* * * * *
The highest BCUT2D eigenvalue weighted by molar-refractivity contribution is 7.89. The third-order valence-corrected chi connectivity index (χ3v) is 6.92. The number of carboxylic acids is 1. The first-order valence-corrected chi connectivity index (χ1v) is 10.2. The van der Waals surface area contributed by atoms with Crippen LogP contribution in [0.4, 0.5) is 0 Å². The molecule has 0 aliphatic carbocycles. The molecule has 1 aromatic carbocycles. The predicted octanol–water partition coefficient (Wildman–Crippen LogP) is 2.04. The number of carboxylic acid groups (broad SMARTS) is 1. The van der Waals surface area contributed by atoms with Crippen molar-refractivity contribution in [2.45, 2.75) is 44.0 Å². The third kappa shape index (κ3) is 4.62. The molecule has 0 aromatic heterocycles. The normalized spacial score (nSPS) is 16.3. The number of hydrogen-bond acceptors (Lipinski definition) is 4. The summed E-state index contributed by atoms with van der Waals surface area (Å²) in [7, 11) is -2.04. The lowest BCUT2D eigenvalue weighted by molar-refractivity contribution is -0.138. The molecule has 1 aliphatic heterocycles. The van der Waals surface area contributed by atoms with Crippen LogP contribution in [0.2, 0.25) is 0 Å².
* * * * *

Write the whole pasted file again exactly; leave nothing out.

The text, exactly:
The highest BCUT2D eigenvalue weighted by molar-refractivity contribution is 7.89. The third-order valence-corrected chi connectivity index (χ3v) is 6.92. The number of carboxylic acids is 1. The first-order valence-corrected chi connectivity index (χ1v) is 10.2. The van der Waals surface area contributed by atoms with Crippen LogP contribution in [0.4, 0.5) is 0 Å². The molecule has 0 aliphatic carbocycles. The molecule has 1 aromatic carbocycles. The predicted octanol–water partition coefficient (Wildman–Crippen LogP) is 2.04. The number of carboxylic acid groups (broad SMARTS) is 1. The van der Waals surface area contributed by atoms with Crippen molar-refractivity contribution in [2.45, 2.75) is 44.0 Å². The third kappa shape index (κ3) is 4.62. The molecule has 0 aromatic heterocycles. The normalized spacial score (nSPS) is 16.3. The number of hydrogen-bond acceptors (Lipinski definition) is 4. The summed E-state index contributed by atoms with van der Waals surface area (Å²) in [7, 11) is -2.04. The lowest BCUT2D eigenvalue weighted by molar-refractivity contribution is -0.138. The molecule has 1 aliphatic heterocycles. The van der Waals surface area contributed by atoms with Crippen LogP contribution in [0.2, 0.25) is 0 Å².